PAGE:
As he stared at the mysterious script, it occurred to him that she was writing in code. Either way, it was aesthetically pleasing. He took out his sketch pad and rendered an abstract interpretation of Luna’s notes. Then he removed his headphones from his backpack, blasted Mogwai on his MP3 player, and looked out the library window, watching the human traffic on the quad.

Luna arrived at the library five minutes before the one-­hour mark.

“Done?” she said.

“Can anyone read your writing?” Owen asked.

“No. Never,” Luna said, relieved.

“Then why did you give your notes to me?”

“I thought you might be the first.”

Owen liked her voice. It was deep, deadpan. Her pitch rarely wavered, even when she asked a question. Most people were cautious and slow to warm around Luna. Owen just barreled forward, unafraid.

“I’m going to need you to translate,” Owen said.

He pulled out a chair and slid the notebook across the desk. He waited for Luna to sit, not even considering that she wouldn’t. Luna accepted the chair and reviewed her notes. Sometimes, even she had trouble reading them. Above her head, a fluorescent light was flickering its way to death. Luna clocked it with annoyance.

“They should fix that,” Luna said.

The flickering light unsettled her more than a light should, Owen thought. Luna spent thirty minutes summarizing the lecture for Owen, who took notes in his own hand, which was so clean and concise that it almost looked like a font designed to resemble human script. Luna felt the heat of the flickering light. Her head gave her that familiar warning signal, the one she often ignored. It was like the police standing outside her head, knocking on her temple.

“There are two duties that are part of the categorical imperative,” she said. “Um, there are negative duties, like don’t kill or be an asshole. And positive duties to help others. But then, okay, say you’re helping another person—­you’re just supposed to promote their happiness. Kant didn’t believe in paternalism, which is pushing your morals and ethics on someone else. He was super into autonomy. And, um—­”

Luna made a choking sound. Her eyes rolled back, her body went stiff, and she began to vibrate and tilt to the side. She fell off her chair onto the hard linoleum floor. Owen winced as he watched her head hit the ground and bounce up again.

Owen called for help, but the entire floor was empty. He crouched next to Luna, balled up his jacket, and put it under the base of her neck. She made a gurgling sound, which Owen misinterpreted as choking. He stuck his fingers in her mouth, trying to press down on her tongue, remembering something he’d read or heard or seen on TV about people swallowing their tongue in the midst of a seizure.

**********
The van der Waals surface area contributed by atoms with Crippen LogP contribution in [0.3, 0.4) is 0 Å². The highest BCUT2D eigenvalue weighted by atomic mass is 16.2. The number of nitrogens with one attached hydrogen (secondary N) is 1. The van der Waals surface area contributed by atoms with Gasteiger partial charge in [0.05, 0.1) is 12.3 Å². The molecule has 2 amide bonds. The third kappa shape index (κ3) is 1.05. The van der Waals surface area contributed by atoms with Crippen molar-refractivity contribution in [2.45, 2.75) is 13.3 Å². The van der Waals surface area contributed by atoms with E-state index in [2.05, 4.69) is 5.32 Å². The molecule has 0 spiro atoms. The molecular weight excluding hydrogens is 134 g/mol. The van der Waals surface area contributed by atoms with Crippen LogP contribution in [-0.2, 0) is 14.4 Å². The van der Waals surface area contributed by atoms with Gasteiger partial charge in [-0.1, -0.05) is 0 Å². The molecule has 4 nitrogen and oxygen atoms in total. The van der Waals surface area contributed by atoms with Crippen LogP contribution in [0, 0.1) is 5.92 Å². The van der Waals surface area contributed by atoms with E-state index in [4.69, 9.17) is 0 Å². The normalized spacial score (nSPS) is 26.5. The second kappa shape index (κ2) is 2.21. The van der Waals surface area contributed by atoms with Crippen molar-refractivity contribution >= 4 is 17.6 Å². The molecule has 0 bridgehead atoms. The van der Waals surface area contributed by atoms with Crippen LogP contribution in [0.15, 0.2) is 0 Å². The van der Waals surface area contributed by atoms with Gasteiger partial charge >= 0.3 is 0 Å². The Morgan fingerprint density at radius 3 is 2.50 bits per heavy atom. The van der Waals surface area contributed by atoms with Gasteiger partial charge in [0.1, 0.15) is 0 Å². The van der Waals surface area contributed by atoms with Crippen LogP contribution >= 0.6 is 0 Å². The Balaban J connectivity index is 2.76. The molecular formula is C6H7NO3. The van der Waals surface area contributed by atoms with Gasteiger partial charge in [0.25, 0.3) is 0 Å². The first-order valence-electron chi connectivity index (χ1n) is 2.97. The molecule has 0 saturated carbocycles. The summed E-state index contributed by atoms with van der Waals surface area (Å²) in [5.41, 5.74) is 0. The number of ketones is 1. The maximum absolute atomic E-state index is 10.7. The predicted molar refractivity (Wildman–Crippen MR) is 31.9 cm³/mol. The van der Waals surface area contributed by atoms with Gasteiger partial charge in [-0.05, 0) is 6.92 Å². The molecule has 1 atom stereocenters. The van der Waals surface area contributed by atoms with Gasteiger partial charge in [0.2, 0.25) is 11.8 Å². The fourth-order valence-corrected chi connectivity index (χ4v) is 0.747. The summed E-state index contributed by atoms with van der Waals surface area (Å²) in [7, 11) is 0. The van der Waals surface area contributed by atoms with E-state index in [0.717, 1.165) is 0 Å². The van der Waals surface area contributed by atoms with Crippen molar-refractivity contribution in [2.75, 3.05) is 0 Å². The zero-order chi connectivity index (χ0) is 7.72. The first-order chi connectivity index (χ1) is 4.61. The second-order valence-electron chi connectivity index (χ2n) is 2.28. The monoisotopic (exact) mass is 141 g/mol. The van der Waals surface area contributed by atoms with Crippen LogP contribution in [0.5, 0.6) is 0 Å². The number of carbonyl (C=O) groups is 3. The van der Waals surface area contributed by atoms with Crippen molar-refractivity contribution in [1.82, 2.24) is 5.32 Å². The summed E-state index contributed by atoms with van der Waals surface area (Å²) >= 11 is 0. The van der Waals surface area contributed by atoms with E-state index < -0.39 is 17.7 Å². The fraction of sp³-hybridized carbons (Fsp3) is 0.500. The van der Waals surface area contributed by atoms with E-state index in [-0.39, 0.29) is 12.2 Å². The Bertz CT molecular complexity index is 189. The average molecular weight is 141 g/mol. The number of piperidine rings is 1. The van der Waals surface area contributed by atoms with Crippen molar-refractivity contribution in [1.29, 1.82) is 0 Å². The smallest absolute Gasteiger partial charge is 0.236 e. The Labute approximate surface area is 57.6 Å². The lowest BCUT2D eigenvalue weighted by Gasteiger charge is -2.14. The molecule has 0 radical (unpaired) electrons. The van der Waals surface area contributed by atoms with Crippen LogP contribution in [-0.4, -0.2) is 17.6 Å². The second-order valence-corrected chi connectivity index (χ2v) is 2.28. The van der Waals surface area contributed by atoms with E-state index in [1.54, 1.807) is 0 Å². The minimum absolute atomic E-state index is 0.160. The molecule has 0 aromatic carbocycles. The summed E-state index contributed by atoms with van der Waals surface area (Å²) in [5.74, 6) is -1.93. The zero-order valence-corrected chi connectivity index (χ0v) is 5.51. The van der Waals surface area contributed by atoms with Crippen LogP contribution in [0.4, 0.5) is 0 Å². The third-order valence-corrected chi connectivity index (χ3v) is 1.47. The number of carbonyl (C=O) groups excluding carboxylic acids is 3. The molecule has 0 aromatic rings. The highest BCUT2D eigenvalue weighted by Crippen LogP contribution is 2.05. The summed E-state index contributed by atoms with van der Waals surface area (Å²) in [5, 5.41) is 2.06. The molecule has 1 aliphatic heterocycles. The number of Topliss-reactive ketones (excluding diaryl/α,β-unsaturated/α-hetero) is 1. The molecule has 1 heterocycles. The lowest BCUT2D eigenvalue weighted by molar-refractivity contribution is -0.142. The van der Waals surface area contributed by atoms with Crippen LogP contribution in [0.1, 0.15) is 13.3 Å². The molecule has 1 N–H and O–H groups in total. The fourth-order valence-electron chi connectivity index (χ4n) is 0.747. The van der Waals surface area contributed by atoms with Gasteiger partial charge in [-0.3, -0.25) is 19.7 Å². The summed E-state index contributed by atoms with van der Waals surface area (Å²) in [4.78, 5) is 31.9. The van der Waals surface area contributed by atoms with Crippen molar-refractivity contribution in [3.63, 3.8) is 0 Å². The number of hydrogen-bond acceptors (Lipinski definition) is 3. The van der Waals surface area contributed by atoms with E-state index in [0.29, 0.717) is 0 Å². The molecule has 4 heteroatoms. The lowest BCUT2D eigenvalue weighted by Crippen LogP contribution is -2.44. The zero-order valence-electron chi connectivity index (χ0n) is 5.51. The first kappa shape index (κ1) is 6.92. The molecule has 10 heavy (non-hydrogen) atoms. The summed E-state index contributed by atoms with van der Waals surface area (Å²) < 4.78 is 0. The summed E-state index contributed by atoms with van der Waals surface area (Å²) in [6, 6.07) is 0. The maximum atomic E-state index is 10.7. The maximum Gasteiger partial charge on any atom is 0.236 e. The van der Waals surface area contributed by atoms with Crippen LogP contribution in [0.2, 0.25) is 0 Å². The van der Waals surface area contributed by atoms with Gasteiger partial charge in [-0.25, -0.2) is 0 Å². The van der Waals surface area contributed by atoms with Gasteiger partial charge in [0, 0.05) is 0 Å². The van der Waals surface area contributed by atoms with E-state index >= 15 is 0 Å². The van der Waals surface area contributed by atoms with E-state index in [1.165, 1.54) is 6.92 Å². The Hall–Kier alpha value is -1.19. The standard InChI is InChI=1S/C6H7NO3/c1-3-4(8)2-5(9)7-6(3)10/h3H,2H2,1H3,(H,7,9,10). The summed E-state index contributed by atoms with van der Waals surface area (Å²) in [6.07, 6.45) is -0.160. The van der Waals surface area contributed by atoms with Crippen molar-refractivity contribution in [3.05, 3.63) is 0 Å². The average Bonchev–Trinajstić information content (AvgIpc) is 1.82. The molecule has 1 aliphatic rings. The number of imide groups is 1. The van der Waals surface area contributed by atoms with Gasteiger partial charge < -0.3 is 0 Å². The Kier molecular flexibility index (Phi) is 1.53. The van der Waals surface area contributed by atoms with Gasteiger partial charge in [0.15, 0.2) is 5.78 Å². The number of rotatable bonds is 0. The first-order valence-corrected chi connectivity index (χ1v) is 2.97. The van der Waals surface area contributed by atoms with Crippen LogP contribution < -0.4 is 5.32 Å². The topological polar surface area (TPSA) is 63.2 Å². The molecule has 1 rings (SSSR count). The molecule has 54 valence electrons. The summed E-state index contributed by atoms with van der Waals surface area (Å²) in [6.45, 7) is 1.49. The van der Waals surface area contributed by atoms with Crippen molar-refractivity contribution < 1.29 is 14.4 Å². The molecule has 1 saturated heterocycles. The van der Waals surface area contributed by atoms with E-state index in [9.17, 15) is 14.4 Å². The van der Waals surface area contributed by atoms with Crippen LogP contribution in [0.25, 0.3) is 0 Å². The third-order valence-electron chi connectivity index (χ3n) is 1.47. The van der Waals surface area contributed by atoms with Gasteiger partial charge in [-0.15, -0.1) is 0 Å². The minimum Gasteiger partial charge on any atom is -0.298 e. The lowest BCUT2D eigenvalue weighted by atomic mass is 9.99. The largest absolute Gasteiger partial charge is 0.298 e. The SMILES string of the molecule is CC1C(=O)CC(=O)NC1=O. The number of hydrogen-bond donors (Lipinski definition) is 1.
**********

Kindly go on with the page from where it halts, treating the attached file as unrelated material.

He called for help again, but Luna’s convulsions had begun to fade. He removed his fingers from her mouth and wiped them on his sweatshirt. He pulled out his cellphone and dialed 911. He told the operator what had happened. The operator asked if Luna was breathing. Owen turned his head and let his ear hover above her mouth. He could hear her soft, wispy breath.

He told the operator that she was breathing but unconscious and provided their location. Then he sat on the floor next to Luna for several minutes, watching her inhale and exhale. It seemed to Owen as if she were in a deep, luxurious slumber.

Luna opened her eyes. She first saw that flickering light again, and then she saw the boy staring down at her. He looked familiar, but that concerned gaze was even more familiar. A trail of drool slid down her cheek.

Owen covered his hand with his sleeve and wiped it off.

“What are you doing?” Luna asked.

“Wiping drool off your face,” Owen said.

“Do I know you?” Luna said.

“Not well.”

“What happened?”

“I think you had a seizure,” Owen said.

“I know that,” Luna snapped.

“I called 911.”

“Where am I?” Luna said. Then she noticed books. From the angle on the floor, it looked like she was trapped in a library maze. “Oh yeah, right.”

When she sat up, her brain felt like an eight ball in a glass of water. She reached up and touched a small lump on the side of her head.

“The ambulance should be here any second.”

Luna stumbled to her feet. “I need to get out of here before they come.”

“You should see a doctor,” said Owen.

“Why? I’m fine.”

“Has this happened before?”

“I’m epileptic. Of course it’s happened before.” Luna picked up her notebook and shoved it in her bag. She turned to Owen. “Thanks for . . . whatever you did.”

“I just put my jacket under your head.”

“That’s it?” Luna said, with a note of skepticism.

She slung her backpack over her shoulder and checked her close perimeter for any lost or forgotten items.

“I made sure you didn’t swallow your tongue,” Owen said, as casually as one can say that.

Luna froze and then slowly looked up at Owen. Her eyes narrowed. “Tell me you didn’t stick your fingers in my mouth,” she said.

- About the author -

Lisa Lutz is the New York Times bestselling, Alex Award–winning author of the Spellman Files series, as well as the novels Heads You Lose (with David Hayward), How to Start a Fire, and The Passenger. She has also written for film and TV, including HBO’s The Deuce. She lives part-time in New York’s Hudson Valley.

More from Lisa Lutz

The Accomplice

A Novel

The Accomplice

— Published by Ballantine Books —